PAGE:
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I am not able to figure out, why is my code to insert into a sorted doubly linked list failing on some test cases.Please let me know. I dont know of the test cases, they are system generated.

Node* SortedInsert(Node *head,int data)
{
    // Complete this function
    // Do not write the main method.
    Node * temp = (Node*)malloc(sizeof(Node));
    temp->data = data;
    temp->next = NULL;
    temp->prev = NULL;
    if (head == NULL)
    {
        head = temp;
        return head;
    }

    if (temp->data <= head->data)
    {
        temp->next = head;
        head->prev = temp;
        head = temp;
        return head;
    }

    Node *curr = head;
    while (curr->next!=NULL)
    {
        if (temp->data <= curr->data)
        {   
            curr->prev->next = temp;
            temp->prev = curr->prev;
            temp->next = curr;
            curr->prev = temp;
            return head;
        }

        curr = curr->next;
    }

    curr->next = temp;
    temp->prev = curr;
    return head;
}

Thanks

share|improve this question
    
You may be interested in how this can be done using a significantly different approach using a pointer-to-pointer to walk the actual pointers in your list rather than just the nodes (sounds odd, I know, but it considerably shortens the algorithm). See it live. –  WhozCraig Dec 1 '13 at 11:58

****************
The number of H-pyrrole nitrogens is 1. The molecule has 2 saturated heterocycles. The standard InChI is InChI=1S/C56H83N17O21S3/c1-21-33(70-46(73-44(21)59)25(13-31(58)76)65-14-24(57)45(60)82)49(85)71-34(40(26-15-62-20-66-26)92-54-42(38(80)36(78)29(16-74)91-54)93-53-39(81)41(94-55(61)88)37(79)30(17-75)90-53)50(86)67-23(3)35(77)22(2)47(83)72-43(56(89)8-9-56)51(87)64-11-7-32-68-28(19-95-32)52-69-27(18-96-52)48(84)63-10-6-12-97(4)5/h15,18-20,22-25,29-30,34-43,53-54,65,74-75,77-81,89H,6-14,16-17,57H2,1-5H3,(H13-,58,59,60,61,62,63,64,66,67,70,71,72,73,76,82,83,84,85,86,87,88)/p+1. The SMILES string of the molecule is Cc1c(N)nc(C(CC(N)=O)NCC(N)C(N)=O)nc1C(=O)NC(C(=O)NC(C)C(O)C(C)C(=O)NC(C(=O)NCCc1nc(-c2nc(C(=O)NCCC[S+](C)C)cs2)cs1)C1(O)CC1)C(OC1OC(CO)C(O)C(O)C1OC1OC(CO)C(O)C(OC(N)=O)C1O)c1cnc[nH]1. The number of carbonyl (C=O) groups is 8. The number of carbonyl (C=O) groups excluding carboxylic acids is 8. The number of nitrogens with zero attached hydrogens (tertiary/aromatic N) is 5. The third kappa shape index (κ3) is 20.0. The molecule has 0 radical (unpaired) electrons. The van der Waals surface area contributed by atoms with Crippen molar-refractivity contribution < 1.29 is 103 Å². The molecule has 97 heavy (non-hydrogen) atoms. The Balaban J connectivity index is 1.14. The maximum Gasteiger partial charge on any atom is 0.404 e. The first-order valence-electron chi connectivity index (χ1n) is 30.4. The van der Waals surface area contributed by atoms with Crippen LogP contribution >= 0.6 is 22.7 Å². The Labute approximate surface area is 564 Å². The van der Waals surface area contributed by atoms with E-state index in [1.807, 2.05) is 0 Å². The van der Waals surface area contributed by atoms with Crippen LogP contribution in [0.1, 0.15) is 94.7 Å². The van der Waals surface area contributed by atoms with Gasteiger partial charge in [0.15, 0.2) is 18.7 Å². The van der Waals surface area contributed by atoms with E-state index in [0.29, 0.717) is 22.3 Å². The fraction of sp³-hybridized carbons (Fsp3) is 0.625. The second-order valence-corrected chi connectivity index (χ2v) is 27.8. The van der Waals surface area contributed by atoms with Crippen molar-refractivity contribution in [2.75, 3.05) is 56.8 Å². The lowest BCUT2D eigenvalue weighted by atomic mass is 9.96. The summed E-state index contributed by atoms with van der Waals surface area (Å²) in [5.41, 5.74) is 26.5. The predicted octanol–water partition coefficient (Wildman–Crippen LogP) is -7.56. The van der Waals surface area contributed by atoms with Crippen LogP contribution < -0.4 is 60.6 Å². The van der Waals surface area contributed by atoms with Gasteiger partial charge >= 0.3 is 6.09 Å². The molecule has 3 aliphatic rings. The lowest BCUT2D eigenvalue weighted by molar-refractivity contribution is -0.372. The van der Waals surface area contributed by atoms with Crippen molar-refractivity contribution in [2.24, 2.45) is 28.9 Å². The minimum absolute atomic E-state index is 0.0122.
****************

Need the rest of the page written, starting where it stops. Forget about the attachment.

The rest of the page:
@WhozCraig In the code why is pp a pointer to pointer to node? Can't this be accomplished using just a pointer to node? –  user1990169 Dec 1 '13 at 12:10
    
@AbhishekBansal certainly, the reason I prefer that algorithm is frankly because of its simplicity. Ultimately mid-insertion in a linked list involves updating existing node pointers. I prefer using the actual pointers in the list rather than having to manage additional ones unnecessarily. –  WhozCraig Dec 1 '13 at 13:41

1 Answer 1

up vote 3 down vote accepted

Once you reach the last node, you should again compare its data with the new node and insert accordingly.

    curr->next = temp;
    temp->prev = curr;
    return head;
}

If execution reaches this part, then at present curr is pointing to the last node. Now you should again compare its data like the following:

    if (temp->data <= curr->data)
    {   // insert before last node
        curr->prev->next = temp;
        temp->prev = curr->prev;
        temp->next = curr;
        curr->prev = temp;
        return head;
    }
    // else insert at the end.
    curr->next = temp;
    temp->prev = curr;
    return head;
}
share|improve this answer
    
Thanks for pointing the bug! –  Vansh Khurana Dec 1 '13 at 12:08

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